Tuesday, February 13, 2007

12 MEMORABLE BEST PICTURE WINNERS #1

The Academy Awards are 12 days away. Over the next 12 days I will be celebrating 12 different Best Picture Winners over the entire history of the Oscars.

Of the 78 Best Picture winners in Oscar history, I have seen all but 6 (Cimarron-1931; Cavalcade-1933; The Great Ziegfeld-1936; Around the World in 80 Days-1956; Tom Jones-1963; Oliver-1968). Looking back over the years, I have disagree with many of the Academy’s decisions even for some of the choices I admire.
However, the Academy has also made some great selections for films that have and will stand the test of time. This list will include the 12 Best Picture winners over the 78 years that I think stand out the most. This was difficult to choose 12 without leaving out some great films. Anyway, it’s just a fun little list to prepare for the Oscars in twelve days. I will include one film per day in chronological order starting with the earliest…
HOW GREEN WAS MY VALLEY (1941)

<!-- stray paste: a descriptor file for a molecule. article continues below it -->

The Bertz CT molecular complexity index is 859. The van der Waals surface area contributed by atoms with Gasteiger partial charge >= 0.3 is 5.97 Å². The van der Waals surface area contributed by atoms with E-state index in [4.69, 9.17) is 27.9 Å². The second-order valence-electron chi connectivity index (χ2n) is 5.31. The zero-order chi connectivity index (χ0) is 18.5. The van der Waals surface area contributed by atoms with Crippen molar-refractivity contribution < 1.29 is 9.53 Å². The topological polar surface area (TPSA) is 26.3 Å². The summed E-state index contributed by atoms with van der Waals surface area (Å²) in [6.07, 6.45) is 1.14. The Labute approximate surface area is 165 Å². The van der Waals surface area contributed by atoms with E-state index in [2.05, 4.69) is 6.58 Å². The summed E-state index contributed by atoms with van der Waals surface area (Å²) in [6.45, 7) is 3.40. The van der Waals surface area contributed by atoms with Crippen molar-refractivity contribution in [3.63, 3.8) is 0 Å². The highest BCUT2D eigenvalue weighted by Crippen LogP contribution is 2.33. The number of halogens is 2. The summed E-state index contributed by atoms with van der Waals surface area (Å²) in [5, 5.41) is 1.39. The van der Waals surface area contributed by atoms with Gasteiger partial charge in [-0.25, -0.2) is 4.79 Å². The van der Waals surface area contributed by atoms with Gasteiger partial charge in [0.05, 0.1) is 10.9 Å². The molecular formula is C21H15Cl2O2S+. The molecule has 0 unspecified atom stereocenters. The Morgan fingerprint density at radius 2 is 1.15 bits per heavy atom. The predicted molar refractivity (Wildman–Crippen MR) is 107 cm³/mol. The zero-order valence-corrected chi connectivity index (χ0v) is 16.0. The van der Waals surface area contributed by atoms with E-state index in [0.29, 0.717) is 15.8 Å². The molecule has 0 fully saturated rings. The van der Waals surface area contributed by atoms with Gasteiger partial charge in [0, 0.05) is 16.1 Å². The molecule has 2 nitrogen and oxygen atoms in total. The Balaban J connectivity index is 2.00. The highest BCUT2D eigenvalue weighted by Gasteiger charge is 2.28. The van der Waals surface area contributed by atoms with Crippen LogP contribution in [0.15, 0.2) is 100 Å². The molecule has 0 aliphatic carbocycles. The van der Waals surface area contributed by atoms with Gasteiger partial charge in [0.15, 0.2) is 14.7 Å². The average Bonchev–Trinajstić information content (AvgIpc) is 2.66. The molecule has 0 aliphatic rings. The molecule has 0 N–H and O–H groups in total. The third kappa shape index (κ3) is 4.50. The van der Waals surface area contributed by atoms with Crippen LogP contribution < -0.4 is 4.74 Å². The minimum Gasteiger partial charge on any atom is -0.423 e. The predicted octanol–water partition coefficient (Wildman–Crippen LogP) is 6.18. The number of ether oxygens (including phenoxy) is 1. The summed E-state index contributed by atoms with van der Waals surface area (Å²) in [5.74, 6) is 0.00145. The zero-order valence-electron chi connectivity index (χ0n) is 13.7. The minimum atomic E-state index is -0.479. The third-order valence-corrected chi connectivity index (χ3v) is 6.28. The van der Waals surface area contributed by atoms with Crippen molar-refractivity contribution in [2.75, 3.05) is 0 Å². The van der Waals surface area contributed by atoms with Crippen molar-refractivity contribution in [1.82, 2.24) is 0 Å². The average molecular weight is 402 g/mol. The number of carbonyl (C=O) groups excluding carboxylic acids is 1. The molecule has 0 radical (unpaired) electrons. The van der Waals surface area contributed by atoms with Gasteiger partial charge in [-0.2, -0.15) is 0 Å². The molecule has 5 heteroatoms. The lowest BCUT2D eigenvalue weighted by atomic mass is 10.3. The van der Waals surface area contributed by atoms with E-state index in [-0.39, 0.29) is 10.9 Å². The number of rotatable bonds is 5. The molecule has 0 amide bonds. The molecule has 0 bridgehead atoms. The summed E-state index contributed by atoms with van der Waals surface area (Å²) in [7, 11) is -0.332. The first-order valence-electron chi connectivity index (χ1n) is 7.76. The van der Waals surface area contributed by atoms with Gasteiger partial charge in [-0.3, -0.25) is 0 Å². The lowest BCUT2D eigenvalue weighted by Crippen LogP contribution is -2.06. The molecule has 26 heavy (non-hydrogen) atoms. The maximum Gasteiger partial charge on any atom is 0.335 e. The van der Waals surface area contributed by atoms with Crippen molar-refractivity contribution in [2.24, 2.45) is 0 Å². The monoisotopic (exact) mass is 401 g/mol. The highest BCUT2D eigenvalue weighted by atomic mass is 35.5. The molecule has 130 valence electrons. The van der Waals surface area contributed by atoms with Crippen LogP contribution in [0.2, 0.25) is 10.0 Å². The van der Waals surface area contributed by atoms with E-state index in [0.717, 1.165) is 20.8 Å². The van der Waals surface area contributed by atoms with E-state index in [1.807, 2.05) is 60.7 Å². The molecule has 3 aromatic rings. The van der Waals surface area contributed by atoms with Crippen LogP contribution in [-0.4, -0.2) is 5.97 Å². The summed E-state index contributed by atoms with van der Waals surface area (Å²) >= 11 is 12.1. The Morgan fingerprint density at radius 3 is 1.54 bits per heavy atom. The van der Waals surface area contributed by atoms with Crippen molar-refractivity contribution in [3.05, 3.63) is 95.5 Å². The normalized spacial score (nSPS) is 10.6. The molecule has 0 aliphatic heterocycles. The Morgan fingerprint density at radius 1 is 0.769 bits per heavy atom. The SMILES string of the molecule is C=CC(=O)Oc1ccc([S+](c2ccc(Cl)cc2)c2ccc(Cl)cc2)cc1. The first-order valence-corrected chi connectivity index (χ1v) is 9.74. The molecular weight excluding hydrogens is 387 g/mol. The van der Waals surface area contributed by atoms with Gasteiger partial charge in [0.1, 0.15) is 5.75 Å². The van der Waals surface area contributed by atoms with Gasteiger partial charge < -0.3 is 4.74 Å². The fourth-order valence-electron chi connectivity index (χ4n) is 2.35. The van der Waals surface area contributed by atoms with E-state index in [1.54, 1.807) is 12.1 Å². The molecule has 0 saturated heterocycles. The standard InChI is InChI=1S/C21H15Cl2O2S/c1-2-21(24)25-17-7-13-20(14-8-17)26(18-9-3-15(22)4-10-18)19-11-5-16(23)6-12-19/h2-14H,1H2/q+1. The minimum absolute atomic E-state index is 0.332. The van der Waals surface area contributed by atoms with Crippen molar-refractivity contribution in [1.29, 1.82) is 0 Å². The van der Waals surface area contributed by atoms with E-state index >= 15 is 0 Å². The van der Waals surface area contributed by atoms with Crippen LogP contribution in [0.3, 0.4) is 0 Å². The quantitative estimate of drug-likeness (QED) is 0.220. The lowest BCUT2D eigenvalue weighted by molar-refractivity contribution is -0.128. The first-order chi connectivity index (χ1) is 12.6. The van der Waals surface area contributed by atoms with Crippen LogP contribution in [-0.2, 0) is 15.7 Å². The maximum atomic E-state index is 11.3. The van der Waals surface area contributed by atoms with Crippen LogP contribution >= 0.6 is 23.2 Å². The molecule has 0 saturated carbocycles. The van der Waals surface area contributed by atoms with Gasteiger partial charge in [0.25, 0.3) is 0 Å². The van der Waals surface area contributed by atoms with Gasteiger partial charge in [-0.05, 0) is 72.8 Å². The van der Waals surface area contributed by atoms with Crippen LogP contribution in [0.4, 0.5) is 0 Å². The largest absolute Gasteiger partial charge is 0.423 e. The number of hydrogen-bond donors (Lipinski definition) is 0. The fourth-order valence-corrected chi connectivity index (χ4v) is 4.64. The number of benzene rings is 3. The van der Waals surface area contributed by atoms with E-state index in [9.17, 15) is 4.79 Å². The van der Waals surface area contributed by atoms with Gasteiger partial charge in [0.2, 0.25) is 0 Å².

14th Academy Awards

Nominated With:
Blossoms in the Dust
Citizen Kane
Here Comes Mr. Jordan
Hold Back the Dawn
The Little Foxes
The Maltese Falcon
One Foot in Heaven
Sergeant York
Suspicion

Directed By:
John Ford

Starring:
Walter Pidgeon, Maureen O’Hara, Anna Lee, Donald Crisp, Sara Allgood, Roddy McDowall

Synopsis:
Recounted via the memories of the Morgan family's youngest son (Roddy McDowall), How Green Was My Valley chronicles 50 years in the lives of a close-knit clan of Welsh coal miners. As the years pass, the Morgans try to survive unionization, a lengthy strike and a mining accident; meanwhile, their hometown and its venerable traditions slowly disintegrate. John Ford's gentle masterpiece won five Oscars, including Best Picture and Best Director.

Why this is a great choice:
The choice of this film is notorious today as one of the big mistakes by the Academy for not awarding Citizen Kane or Orson Welles. While I can understand those arguments, I still think How Green Was My Valley should not be thought of as an unworthy winner of its own. John Ford would go on to make more personal films, but this features some of his trademark mastery as a visual poet. Citizen Kane was the more groundbreaking film, but How Green Was My Valley stands the test of time as a worthy winner and a magical film.

1 Comments:

At October 28, 2008 at 10:01 PM , Anonymous Anonymous said...

Great work.

 

Post a Comment

Subscribe to Post Comments [Atom]

<< Home